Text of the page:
When I visited India last year with my parents and wife, one thing that stood out to me over and over again was the subtle way in which copywriting in India was different from copywriting in Singapore or the USA.
Here are some examples:
Can you sense it? I might need to list out more examples to really capture it. A couple of points I’ve noticed:
- There’s this unabashed, straightforward aspiration for ‘the good life’ – the premium life, privileges, high-status.
- There’s a sense of cuteness.
I’m remembering now there’s a magazine that had an ad that said something like “your intellectual indulgence”. That phrase is something I can’t see being used either in the US or in SG. There’s a sort of seductive intimacy to it.
I’ll add more examples as I encounter them.
A strange bias that people tend to have when working on “important” things is to think that things need to be sombre, serious, boring. The problem is that we’re simply not wired to pay attention to things that bore us, even if they’re important.
So be interesting. Have fun. If people aren’t paying attention to something, give it a twist and mix in some fun. Do it differently. Check out Shopify’s Terms Of Service, for example.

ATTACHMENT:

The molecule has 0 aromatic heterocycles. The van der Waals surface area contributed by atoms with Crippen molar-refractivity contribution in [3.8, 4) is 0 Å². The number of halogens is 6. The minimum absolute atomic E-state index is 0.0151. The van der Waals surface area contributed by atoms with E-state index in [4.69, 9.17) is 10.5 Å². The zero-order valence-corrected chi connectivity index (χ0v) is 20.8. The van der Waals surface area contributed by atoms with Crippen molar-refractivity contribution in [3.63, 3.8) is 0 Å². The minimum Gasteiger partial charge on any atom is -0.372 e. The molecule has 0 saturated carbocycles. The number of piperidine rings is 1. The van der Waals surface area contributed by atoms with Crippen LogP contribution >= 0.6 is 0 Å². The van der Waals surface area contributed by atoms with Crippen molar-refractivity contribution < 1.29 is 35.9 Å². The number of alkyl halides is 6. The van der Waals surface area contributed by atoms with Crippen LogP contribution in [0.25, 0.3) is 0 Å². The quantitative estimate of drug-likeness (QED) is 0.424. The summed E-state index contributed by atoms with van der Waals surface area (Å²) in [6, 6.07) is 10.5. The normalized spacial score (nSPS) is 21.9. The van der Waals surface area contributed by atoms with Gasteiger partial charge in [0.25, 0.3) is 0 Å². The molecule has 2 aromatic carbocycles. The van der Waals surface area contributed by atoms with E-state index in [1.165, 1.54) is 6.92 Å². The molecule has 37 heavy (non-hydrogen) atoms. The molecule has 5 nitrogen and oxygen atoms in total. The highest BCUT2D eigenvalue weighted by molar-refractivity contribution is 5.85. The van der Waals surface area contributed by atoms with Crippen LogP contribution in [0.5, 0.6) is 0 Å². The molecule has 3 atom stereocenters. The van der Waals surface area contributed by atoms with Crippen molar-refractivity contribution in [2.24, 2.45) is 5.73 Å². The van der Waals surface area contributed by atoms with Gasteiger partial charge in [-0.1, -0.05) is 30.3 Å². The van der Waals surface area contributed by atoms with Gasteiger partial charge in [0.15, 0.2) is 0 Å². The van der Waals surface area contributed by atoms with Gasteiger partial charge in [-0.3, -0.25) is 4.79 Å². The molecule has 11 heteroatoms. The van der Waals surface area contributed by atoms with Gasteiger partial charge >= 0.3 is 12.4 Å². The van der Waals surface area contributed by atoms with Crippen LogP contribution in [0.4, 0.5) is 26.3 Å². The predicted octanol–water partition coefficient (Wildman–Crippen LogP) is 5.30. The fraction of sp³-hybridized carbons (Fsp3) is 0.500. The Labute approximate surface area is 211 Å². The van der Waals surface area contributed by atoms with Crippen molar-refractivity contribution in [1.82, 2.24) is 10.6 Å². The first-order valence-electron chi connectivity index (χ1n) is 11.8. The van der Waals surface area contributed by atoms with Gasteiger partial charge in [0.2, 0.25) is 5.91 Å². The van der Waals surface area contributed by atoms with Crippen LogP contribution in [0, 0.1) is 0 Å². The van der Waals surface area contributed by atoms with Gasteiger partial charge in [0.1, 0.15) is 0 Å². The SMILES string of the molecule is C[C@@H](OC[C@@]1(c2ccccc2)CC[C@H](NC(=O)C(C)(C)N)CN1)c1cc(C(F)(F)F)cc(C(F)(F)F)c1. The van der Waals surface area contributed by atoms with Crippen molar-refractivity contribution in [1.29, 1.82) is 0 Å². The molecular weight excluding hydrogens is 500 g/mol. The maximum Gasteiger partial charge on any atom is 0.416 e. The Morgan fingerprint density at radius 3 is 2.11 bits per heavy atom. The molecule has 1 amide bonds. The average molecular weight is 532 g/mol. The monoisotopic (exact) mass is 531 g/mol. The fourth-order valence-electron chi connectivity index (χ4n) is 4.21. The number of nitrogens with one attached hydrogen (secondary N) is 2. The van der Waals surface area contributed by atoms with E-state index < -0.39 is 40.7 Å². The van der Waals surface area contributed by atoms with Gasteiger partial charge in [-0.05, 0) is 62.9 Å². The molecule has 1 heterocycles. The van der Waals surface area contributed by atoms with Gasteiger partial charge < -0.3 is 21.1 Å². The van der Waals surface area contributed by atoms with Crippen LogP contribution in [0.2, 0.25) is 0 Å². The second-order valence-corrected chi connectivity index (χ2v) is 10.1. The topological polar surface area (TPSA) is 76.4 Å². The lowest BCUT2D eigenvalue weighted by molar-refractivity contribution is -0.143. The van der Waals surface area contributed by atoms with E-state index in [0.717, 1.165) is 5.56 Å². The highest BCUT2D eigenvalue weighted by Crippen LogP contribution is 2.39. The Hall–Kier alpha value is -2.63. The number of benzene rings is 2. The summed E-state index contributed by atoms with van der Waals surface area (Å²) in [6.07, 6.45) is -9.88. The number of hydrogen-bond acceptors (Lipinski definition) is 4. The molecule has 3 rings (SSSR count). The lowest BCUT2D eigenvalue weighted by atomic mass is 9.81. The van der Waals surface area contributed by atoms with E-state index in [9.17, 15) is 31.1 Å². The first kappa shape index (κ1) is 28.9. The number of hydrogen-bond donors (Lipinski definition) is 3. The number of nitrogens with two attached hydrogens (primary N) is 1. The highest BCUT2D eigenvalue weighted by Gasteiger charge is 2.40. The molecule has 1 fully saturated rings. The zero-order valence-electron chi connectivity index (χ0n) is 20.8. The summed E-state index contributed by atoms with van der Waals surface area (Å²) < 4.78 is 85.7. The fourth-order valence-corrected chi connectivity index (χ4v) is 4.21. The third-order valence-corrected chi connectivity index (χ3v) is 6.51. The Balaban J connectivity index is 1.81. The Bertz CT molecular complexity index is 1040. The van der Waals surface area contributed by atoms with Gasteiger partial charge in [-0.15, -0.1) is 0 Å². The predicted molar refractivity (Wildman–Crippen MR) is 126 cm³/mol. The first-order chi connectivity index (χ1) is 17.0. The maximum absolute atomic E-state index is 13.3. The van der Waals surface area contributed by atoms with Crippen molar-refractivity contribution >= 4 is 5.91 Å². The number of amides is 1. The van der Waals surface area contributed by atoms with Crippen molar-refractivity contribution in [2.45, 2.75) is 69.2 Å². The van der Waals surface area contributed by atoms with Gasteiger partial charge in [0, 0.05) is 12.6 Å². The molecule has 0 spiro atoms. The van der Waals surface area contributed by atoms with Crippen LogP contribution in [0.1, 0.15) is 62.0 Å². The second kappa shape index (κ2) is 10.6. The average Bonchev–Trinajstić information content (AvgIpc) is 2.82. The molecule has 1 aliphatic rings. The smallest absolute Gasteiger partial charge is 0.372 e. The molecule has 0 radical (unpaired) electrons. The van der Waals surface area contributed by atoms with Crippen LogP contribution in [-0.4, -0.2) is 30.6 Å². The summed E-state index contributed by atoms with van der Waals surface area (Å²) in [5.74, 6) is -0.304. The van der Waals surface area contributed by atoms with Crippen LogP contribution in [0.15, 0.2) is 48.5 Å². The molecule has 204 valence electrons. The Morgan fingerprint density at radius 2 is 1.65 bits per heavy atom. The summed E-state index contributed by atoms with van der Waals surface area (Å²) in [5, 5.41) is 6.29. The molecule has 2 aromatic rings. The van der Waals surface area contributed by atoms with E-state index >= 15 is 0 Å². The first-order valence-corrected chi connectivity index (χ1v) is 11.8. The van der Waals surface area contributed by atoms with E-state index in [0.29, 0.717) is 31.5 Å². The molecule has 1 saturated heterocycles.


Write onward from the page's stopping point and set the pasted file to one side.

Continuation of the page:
Also, humans seem to be intrinsically won over by synchronized dancing, if done well. There’s just something about it that appeals to everyone. You can’t stop watching. It might be as simple as “visual interest”.
1- Apple’s MVP: http://andrewchen.co/apples-minimum-viable-product/
2- Steve Jobs unveiling the iPhone in 2007: https://www.youtube.com/watch?v=9hUIxyE2Ns8
Very interesting to pay attention to his storytelling style. There’s a lot of setup. Expectation management. 2×2 matrix.
Apple Watch thoughts:
Wonder why they didn’t call it the iWatch. Maybe iWatch just looks ugly.
I feel like Jony Ive should be the face of the brand, not Tim Cook.
Tim Cook became a lot cooler after he came out openly. Interesting to think about why that is. Something about personality, and something about being willing+able to take a strong view on something that’s mildly controversial now but will “obviously” be the status quo in a while.
Everything is a remix.
David Attenborough is famous for his narration.
Everybody is familiar with Louis Armstrong’s What A Wonderful World.
Getting Attenborough to narrate Armstrong’s work is a simple but powerful idea. It’s so obvious on hindsight.
My takeaway here is- don’t ever seek to be original. Instead, attempt to make a remix that’s delightfully unexpected and yet powerful and compelling in execution.
I think you gotta think in first principles for this. “What is David Attenborough narrating?” “Oh, about the world.” “Is there anything cool about the world?” “It’s wonderful.. what a wonderful world~…”
As David Ogilvy said, make your thinking as funny as possible.